Although that title should be in the running for the best in hip hop history, the song itself isn't very convincing.

20. SECRET FANTASIES (FEAT KOOL KEITH)
Easily the worst song on the album. It doesn't fit into Penicillin On Wax's confrontational theme at all. Even Kool Keith sounds uncomfortable here, and this type of rap song is his fucking bread and butter. You'd be better off simply pretending that the album ended two songs ago.

FINAL THOUGHTS: Penicillin On Wax isn't a good rap album by today's standards: the production is good, and even fascinating at times, but Tim Dog is not the right man for the job. However, Tim's relentless need to tear into his enemies is pretty fucking entertaining, and even though his rhymes aren't very complex, I still found this to be a pretty good album. He never really explains his beef with N.W.A., but then again, some of my favorite horror movies are the ones where shit just happens and the characters are forced to react without the benefit of any exposition, so I didn't find that to be any sort of obstacle.

BUY OR BURN? I would actually recommend you buy this shit, if only because the beats are cut from a more confrontational cloth than most of the Ultramagnetic catalog. Not all music has to change the world, my two readers: it just mostly has to sound good.

BEST TRACKS: "I Ain't Havin' It"; "Dog's Gonna Getcha"; "Fuck Compton"; "I'll Wax Anybody"; "I Ain't Takin' No Shorts"

-Max

9 comments:

  1. Tim Dog did his part in history. I enjoyed how he came out: stomping... He was an awesome rapper and "Penicilin on wax" had the right attitude. The beats sound similar, but it's alright to me. The most interesting part on the album is the way Tim Dog is shouting and screaming and at the same time trying to sound clear.

    -Kay-

    ReplyDelete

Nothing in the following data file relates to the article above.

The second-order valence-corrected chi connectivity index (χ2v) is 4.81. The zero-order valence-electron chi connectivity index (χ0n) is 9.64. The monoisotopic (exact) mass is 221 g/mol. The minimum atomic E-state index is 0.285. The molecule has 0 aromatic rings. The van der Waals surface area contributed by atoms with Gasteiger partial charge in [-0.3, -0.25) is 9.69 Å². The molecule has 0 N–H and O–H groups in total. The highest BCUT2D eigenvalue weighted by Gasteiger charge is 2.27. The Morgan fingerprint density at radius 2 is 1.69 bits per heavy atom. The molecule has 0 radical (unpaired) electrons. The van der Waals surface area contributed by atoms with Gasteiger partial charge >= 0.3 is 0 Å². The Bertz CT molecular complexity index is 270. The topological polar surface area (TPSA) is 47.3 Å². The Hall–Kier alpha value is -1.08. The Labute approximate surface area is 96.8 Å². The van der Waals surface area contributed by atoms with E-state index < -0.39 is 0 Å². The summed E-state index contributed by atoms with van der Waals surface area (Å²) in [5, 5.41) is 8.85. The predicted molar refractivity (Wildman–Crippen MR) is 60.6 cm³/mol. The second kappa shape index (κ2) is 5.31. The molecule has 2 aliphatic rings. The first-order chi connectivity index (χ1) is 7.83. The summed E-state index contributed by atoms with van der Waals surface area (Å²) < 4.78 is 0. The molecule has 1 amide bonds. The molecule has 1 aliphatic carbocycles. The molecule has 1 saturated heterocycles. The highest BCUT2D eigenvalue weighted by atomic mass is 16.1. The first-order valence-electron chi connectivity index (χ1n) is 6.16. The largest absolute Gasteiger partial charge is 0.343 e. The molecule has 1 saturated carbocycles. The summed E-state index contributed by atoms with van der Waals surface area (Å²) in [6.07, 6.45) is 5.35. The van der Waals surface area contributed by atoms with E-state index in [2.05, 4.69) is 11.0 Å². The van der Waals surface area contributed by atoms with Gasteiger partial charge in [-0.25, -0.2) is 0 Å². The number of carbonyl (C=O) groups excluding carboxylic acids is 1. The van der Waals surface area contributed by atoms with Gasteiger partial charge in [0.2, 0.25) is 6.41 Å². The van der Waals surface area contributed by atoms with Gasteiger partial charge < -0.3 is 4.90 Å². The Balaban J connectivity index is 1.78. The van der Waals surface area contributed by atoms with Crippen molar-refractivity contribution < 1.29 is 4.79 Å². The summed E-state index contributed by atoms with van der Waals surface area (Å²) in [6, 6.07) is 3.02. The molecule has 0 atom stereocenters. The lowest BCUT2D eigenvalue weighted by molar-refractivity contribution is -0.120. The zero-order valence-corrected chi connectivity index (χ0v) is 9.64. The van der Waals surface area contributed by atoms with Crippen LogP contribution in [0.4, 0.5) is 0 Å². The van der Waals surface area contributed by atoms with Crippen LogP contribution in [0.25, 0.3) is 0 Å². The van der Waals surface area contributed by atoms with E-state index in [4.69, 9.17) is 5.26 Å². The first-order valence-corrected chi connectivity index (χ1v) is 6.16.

2. AnonymousJuly 19, 2008

    GOLD ! How did I miss this ?!?!

    ReplyDelete
  3. I've always considered this to be an intentionally funny album. Some of the boasting just comes off as "He's gotta be kidding, right?". "Dog's Gonna Getcha" is the ultimate example of this. He's the Dog, Baby Baby! Dope beats through out and his flow make the album, but I can't help but laugh at most of the lyrics.

    ReplyDelete
  4. Phil Watts, Jr.July 19, 2008

    This is one of the funniest albums I've ever heard. Just like J-Zone said, Tim Dog is hard & hilarious at the same time.

    I actually like the "Secret Fantasy" joint, as it had Kieth talking about fucking Peebles (L.A. Reid's wifey, who went and screwed TLC and Tony Braxton out of millions while their albums were going platinum!) and Tim Dog was talking about doing an R. Kelly number on all 4 members of EnVogue! A lot of people wanted to have the obligatory sex joint on their records back then.

    ReplyDelete
  5. Any rapper that says that his name is his game is too old to be rapping. This dude must have been around 50 years old when he recorded this album.

    ReplyDelete
  6. Simply classic, he helped usher in the hardcore vibe that dominated early and mid 90's East coast Hip-Hop.

    ReplyDelete
  7. FUCK THIS BITCH ASS NIGGA TIM DOG!!!!

    HOW THE FUCK THIS WACK ASS EASTCOAST NIGGA GONNA DISS THE BOSSES OF THE WEST. WE ALL KNOW THE WEST ALWAYS PUT OUT DOPER MUSIC THAN THE EAST. I AINT DISSIN THE EAST, BUT FUCK THIS POOR EXCUSE FOR A RAPPER. HE HUNG OFF DR.DRE'S DICK FOR MANY YEARS YA'LL. AND IF ANYTHING, HE MADE ALL THE WESTCOAST DONS FAMOUS.

    THIS JEALOUS PIECE OF DOG SHIT STARTED THE WHOLE BEEF BETWEEN THE EAST AND THE WEST WHICH CAUSED THE DEATHS OF 2PAC AND BIGGIE. SO MY FINAL WORDS IS, "FUCK TIM DOG!!!!".

    ReplyDelete
  8. If you cop the Step to Me 12", not only is the mix better on that song but also on Secret Fantasies, which gets a better beat. Tim Dog's verse on that s**t is hilarious

    ReplyDelete